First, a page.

Christopher Shea has written for the Atlantic, the Wall Street Journal, and the Chronicle of Higher Education, where he is a contributing writer.

The last batch of this year’s college acceptance letters is in the mail, and scary news stories about how much an education will cost are in the air. We’ve heard tales of liberal arts majors with six-figure debts and entire families condemned to loan payments for decades to come. One Web designer in his early 40s told Consumer Reports last year that his $59,000 in loans felt “like a prison sentence.”

It’s enough to make a teenager wonder, as Newsweek asked in a cover story last fall: “Is college a lousy investment?”

But there’s a big problem with some of those extreme anecdotes. For most U.S. students, college needn’t come with mounds of debt. And, as many economists have shown, it’s almost always well worth what it does cost — assuming that you graduate and, if your loans are largish, study something that actually helps lead to a job. Perhaps the biggest problem: All the dire talk about debt overload can scare off young people for whom education debt can have huge long-term payoffs.

No one denies that overall college borrowing is rising even as family assets have taken a recession-related hit. The amount of outstanding student debt in the United States is approaching $1 trillion. Private colleges have conspicuously failed to keep tuition under control. (At public colleges, blame for rising tuition is better laid at the feet of lawmakers who keep cutting subsidies.)

Sarah Williamson for The Washington Post

But research by economists refutes the prevailing tales of woe. “The claim that student borrowing is ‘too high’ across the board can — with the possible exception of for-profit colleges — clearly be rejected,” wrote Christopher Avery, a professor of public policy at Harvard, and Sarah Turner, an economist and education professor at the University of Virginia, in a survey of the topic in the Winter 2012 issue of the Journal of Economic Perspectives.

Avery and Turner’s argument is two-pronged: First, debt loads are lower than the average prospective student has been led to believe. Second, the economic returns on a college degree continue to be massive; in fact, they are much greater than they were a generation ago.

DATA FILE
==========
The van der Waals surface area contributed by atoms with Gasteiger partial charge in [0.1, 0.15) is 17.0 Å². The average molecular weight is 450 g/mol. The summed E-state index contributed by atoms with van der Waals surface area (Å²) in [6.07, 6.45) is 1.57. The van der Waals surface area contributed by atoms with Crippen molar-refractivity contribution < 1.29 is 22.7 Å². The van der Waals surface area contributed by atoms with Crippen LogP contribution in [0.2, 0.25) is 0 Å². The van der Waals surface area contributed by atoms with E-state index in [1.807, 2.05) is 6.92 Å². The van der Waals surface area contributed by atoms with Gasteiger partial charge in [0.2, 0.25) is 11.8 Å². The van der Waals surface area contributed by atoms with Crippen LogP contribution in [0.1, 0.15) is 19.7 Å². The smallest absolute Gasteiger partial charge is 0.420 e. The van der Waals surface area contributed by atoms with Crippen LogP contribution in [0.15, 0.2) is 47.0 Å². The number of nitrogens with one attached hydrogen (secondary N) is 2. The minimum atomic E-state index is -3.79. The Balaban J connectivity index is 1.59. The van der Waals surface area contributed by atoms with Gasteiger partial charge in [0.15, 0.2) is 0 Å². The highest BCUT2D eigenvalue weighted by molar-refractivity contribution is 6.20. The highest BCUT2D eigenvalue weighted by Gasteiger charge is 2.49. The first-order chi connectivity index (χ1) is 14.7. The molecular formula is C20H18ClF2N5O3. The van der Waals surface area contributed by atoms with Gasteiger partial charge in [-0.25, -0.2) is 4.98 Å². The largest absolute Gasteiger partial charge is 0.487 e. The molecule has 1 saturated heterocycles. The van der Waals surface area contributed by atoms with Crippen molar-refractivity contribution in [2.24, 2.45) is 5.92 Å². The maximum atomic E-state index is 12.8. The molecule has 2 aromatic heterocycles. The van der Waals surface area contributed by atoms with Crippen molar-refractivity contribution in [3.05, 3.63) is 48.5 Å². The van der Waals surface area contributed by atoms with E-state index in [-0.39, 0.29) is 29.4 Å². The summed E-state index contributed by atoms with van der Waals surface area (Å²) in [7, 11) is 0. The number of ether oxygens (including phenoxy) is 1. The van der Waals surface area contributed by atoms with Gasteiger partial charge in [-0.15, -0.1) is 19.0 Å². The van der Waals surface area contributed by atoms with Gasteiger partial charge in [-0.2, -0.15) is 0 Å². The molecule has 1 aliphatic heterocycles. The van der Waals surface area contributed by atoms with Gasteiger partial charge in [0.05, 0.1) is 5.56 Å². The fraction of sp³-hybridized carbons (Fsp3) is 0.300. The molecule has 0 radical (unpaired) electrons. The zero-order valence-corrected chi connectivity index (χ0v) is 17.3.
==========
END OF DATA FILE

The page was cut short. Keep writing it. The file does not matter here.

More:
Among households with college debt, the average balance in 2010 was $26,682, according to the Pew Research Center. That could be reasonable or unreasonable, depending on the context. But, economists say, it’s also skewed by a small number of people, at a minority of institutions, who borrowed extraordinary amounts.

Breaking debt down by type of institution creates a far less terrifying picture. In their paper, Avery and Turner looked at the debt that students had amassed six years after first enrolling, in 2004, in three kinds of four year-colleges — public, private nonprofit and for-profit — as well as two-year public colleges. (As of 2010, public colleges granted about 64 percent of bachelor’s degrees, private non-profits 30 percent and for-profits 6 percent.)

At the public four-year colleges, the median student who got a bachelor’s degree owed $7,500. (How scary is that?) At private nonprofit colleges — places such as Goucher College in Towson and Yale University — the figure rose to $15,500. For students who started at two-year colleges then transferred to get a B.A., the median amount of debt was $11,971. The figure jumped to $45,000 for students at for-profit colleges — which explains, in large part, why these schools deserve particular scrutiny. Dropout rates at these institutions are also much higher.

But even those in the top range of debt usually aren’t experiencing the horrors that many have been led to expect. In the 90th percentile of borrowers, Avery and Turner found, graduates of four-year public colleges owed $32,405. At private nonprofit colleges, the figure was $45,000. Those who started at two-year colleges had taken out about $40,000. For-profit colleges, at $100,000, were again outliers.

A very few borrowers “are doing crazy and stupid things,” Turner said in a recent interview, but “the median person borrowing $15,000 at your average research university is doing a very rational thing.” According to one government standard for manageable debt, someone with a salary of $26,000 should be able to pay off a $20,000 debt in 10 years — with monthly payments of $210 or so — without undue strain. Things may have gotten worse since 2010, but not radically so.

One explanation for the mismatch between perceptions and reality about debt is that few people pay the “sticker price” at private colleges. Many middle-class and poorer kids get grants. In addition, many public colleges, despite tuition increases, remain relative bargains, and most parents are still (wisely) managing to save for college.

Economists have worked hard to measure the return on a college degree, and, while it’s a tricky thing to pin down, it’s potent. In one estimate, Avery and Turner calculated that the average man who earned a college degree in 1978 gained a lifetime earnings advantage of $360,000 over his high-school-graduate peers. For men who graduated in 2008, the lifetime earnings advantage, in equivalent dollars, ballooned to $600,000 — and women get a comparable boost.